There’s no doubt that Six Senses Ibiza, overlooking crystalline Xarraca Bay in the far north of the island, is superlatively luxurious. However, for those of us who care about Ibiza’s environment and the island’s future, the most admirable thing about the resort is its commitment to sustainability.
I spoke to Jonathan Leitersdorf, the visionary behind this remarkable resort, about Six Senses Ibiza’s commitment to sustainability.
Tucked away on a rocky outcrop above Xaracca Bay and surrounded by pristine pine forest, Six Senses Ibiza, which opened in 2021, offers 137 guest accommodations across a 20-acre site. Of these, 116 are fully appointed suites. The most exclusive are a collection of 19 Residences and two Mansions which range from three to 10 bedrooms, perfect for families and groups.
When I spoke to Jonathan, in mid-April, he told me that occupancy was currently 98%.
Born in England in 1963, Jonathan is an architect, real estate developer and venture capitalist. For example, his portfolio includes retail, offices, residential homes and land in the US, Switzerland and Israel as well as Spain. He is currently involved in two new projects in different locations that adhere to the principles of Six Senses Ibiza.
In conversation, Jonathan’s dynamism and enthusiasm are contagious.
The standard definition of sustainability is ‘meeting the needs of the present without compromising the ability of future generations to meet their own needs’. The concept spans three pillars: the economy, society and the environment.
Today, luxury brands of all kinds, whether they’re selling watches or holidays, have no choice but to be demonstrably sustainable. As an article on Forbes.com points out ‘The new generation of consumers…demands sustainable practices…often claiming to only associate with sustainable brands.’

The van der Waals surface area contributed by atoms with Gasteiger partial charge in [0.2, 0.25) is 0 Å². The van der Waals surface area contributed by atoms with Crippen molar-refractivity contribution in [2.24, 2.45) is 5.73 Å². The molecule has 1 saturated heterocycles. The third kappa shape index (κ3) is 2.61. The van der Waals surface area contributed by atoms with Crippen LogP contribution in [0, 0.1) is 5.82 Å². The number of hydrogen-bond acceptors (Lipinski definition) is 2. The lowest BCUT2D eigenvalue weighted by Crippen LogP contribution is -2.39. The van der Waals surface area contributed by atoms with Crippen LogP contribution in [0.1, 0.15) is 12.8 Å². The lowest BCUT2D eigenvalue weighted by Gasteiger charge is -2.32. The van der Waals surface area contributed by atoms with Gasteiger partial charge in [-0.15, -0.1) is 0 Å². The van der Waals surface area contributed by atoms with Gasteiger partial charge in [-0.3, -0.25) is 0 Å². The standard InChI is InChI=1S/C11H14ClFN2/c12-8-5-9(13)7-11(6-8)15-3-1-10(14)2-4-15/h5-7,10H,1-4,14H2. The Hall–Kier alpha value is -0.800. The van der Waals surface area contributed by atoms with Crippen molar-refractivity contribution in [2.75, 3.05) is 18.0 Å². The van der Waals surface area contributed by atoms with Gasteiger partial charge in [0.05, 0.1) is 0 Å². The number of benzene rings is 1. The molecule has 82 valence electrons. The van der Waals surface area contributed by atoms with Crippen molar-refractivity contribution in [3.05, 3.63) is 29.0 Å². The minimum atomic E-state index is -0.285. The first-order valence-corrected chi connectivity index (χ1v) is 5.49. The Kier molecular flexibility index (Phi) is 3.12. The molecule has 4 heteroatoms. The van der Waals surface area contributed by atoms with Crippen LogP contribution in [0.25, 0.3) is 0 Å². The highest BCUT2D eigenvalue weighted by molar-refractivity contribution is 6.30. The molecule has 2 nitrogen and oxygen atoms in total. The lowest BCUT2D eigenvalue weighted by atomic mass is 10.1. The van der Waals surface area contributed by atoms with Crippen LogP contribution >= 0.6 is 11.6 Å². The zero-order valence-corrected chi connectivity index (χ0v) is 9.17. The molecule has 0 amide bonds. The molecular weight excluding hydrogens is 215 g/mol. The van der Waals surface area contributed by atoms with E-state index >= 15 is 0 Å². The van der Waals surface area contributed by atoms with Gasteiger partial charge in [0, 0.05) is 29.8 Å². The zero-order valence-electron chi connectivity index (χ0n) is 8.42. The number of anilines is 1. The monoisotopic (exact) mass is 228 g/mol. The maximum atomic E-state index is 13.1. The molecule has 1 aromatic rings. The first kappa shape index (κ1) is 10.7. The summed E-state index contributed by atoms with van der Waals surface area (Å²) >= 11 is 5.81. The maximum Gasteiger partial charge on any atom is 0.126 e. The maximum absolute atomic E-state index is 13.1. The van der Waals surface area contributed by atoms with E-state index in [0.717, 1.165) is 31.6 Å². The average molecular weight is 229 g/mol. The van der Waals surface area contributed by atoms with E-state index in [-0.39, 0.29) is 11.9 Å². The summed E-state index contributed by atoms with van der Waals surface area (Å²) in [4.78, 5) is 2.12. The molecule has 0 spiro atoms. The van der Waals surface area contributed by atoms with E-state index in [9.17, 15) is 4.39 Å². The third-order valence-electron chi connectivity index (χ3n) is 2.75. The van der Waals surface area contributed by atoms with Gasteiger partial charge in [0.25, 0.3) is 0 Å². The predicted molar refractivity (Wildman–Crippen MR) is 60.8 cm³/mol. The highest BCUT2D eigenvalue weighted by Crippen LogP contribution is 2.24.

But there’s a difference between paying lip service to sustainability and walking the talk, as Six Senses Ibiza does.
When Jonathan had the vision for what would become Six Senses Ibiza, back in 2014, ‘we were specifically thinking about how we were going to build in the least impactful manner. We decided that the best way was to create a BREEAM certified project, the first in Ibiza.’
According to its website, BREEAM is ‘The world’s leading science-based suite of validation and certification systems for a sustainable built environment.’
As Jonathan says, BREEAM construction ‘starts from visual impact. If you’re on the other side of Xarraca Bay from us, you don’t see the property. Only one of our nine buildings is white. The rest are the same colour as the rock. We took some of the powder from the rocks, gave it to our contractor and said “match that”.’
While this is impressive, Six Senses’ determination to keep visual impact to a minimum went even further.
‘If you look closely from the other side of the bay,’ Jonathan explained, ‘you’ll see that the colours change as the rocks rise up from the water. We painted our buildings three different colours to make sure they followed the horizontal contours of the rocks.’
This commitment to coexisting sustainably with the natural environment extends to Six Senses’ air conditioning. This is provided by cool air channelled from far underground by deep wells.
The upshot of this attention to detail was that Six Senses Ibiza received a prize for being one of the most sustainable projects in Spain. Afterwards, Nacho Muelas who suggested joining BREEAM in the first place, collected the award.